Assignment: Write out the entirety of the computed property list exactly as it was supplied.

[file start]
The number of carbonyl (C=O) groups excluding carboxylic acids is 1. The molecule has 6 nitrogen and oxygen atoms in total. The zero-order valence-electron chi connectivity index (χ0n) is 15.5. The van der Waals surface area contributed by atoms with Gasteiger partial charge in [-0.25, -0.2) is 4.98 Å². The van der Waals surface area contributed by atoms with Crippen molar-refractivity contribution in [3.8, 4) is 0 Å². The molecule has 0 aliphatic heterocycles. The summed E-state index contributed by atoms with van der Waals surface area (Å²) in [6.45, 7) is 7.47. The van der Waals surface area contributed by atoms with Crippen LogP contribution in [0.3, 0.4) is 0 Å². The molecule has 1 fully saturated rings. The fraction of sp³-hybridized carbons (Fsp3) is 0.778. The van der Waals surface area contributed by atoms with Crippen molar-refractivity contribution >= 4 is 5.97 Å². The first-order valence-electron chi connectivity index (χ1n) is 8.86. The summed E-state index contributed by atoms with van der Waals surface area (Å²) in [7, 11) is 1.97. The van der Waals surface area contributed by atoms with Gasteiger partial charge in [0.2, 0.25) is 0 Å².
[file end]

The number of carbonyl (C=O) groups excluding carboxylic acids is 1. The molecule has 6 nitrogen and oxygen atoms in total. The zero-order valence-electron chi connectivity index (χ0n) is 15.5. The van der Waals surface area contributed by atoms with Gasteiger partial charge in [-0.25, -0.2) is 4.98 Å². The van der Waals surface area contributed by atoms with Crippen molar-refractivity contribution in [3.8, 4) is 0 Å². The molecule has 0 aliphatic heterocycles. The summed E-state index contributed by atoms with van der Waals surface area (Å²) in [6.45, 7) is 7.47. The van der Waals surface area contributed by atoms with Crippen LogP contribution in [0.3, 0.4) is 0 Å². The molecule has 1 fully saturated rings. The fraction of sp³-hybridized carbons (Fsp3) is 0.778. The van der Waals surface area contributed by atoms with Crippen molar-refractivity contribution >= 4 is 5.97 Å². The first-order valence-electron chi connectivity index (χ1n) is 8.86. The summed E-state index contributed by atoms with van der Waals surface area (Å²) in [7, 11) is 1.97. The van der Waals surface area contributed by atoms with Gasteiger partial charge in [0.2, 0.25) is 0 Å².